The rugged landscape and emerald green nature of the British Isles leave many travellers longing to jump on the next flight to explore these two fantastic countries. However, planning a trip to Scotland and Ireland takes a bit more preparation than simply booking a flight and packing a bag.
While these two countries are, on the whole, quite easy to travel in — especially if you’re an English-speaker — there are a number of things you need to be aware of when visiting the wild north of Great Britain and the Emerald Isle.
Before we left on our amazing road trips through the Scottish highlands and the west of Ireland, there are several things we wished we would have known. To help you avoid some of the mistakes that we made, we’ve compiled a handy list of ten helpful tips for your trip to the region!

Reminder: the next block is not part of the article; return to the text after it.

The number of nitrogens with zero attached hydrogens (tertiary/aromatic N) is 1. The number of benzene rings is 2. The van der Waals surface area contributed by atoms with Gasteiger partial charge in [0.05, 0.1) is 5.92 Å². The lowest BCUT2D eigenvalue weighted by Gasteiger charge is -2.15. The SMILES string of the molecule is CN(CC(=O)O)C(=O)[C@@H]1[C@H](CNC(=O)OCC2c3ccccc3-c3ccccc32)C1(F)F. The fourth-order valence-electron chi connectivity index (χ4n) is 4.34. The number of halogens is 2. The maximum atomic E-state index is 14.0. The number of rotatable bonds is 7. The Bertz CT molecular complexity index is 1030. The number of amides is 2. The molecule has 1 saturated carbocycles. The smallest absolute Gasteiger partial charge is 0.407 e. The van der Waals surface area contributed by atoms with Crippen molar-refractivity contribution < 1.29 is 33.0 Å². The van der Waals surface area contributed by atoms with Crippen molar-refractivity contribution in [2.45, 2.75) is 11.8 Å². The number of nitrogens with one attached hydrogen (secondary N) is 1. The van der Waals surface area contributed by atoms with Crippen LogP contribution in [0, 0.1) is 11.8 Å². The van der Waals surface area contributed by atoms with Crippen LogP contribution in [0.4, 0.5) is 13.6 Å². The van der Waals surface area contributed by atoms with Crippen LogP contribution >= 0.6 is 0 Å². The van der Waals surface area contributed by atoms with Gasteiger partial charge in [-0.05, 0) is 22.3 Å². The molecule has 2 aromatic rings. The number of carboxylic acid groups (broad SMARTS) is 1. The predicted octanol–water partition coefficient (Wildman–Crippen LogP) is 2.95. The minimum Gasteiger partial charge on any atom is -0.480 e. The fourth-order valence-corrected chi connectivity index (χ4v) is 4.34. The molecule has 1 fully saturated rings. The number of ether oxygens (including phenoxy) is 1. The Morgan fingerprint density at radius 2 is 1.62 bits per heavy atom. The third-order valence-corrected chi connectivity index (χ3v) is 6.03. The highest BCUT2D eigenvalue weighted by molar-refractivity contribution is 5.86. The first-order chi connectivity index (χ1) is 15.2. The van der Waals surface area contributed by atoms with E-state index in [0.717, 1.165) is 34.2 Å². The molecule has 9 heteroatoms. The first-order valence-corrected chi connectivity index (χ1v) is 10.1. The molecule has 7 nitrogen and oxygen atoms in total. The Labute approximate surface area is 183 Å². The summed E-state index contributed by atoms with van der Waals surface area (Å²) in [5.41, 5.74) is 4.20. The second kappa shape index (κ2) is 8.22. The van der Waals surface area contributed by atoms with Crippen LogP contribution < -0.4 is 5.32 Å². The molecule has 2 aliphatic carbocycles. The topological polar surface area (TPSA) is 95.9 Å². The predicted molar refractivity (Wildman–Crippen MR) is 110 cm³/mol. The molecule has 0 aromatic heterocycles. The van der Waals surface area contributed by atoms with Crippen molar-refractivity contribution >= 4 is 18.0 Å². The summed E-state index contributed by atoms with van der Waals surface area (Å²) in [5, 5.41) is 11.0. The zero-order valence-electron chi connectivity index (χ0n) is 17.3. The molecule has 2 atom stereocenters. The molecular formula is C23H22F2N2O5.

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10 Tips for Travel in Scotland & Ireland
Though Scotland and Ireland are both highly developed Western countries, there are a few anomalies that can throw a wrench in your travel plans if you’re not adequately prepared.
It is also worth noting that, while the countries are quite similar, there are some suggestions in this list that apply more to one country over another.
1. Rent a car
While it is certainly possible to get around Scotland and Ireland while relying solely on public transport, the further out of the bigger towns you get the more difficult it will become.
If you don’t want to spend the majority of your days either on a bus or waiting for one, one of the biggest travel tips I could give is to hire a car. We recommend searching for cars on RentalCars.com to compare prices across major companies.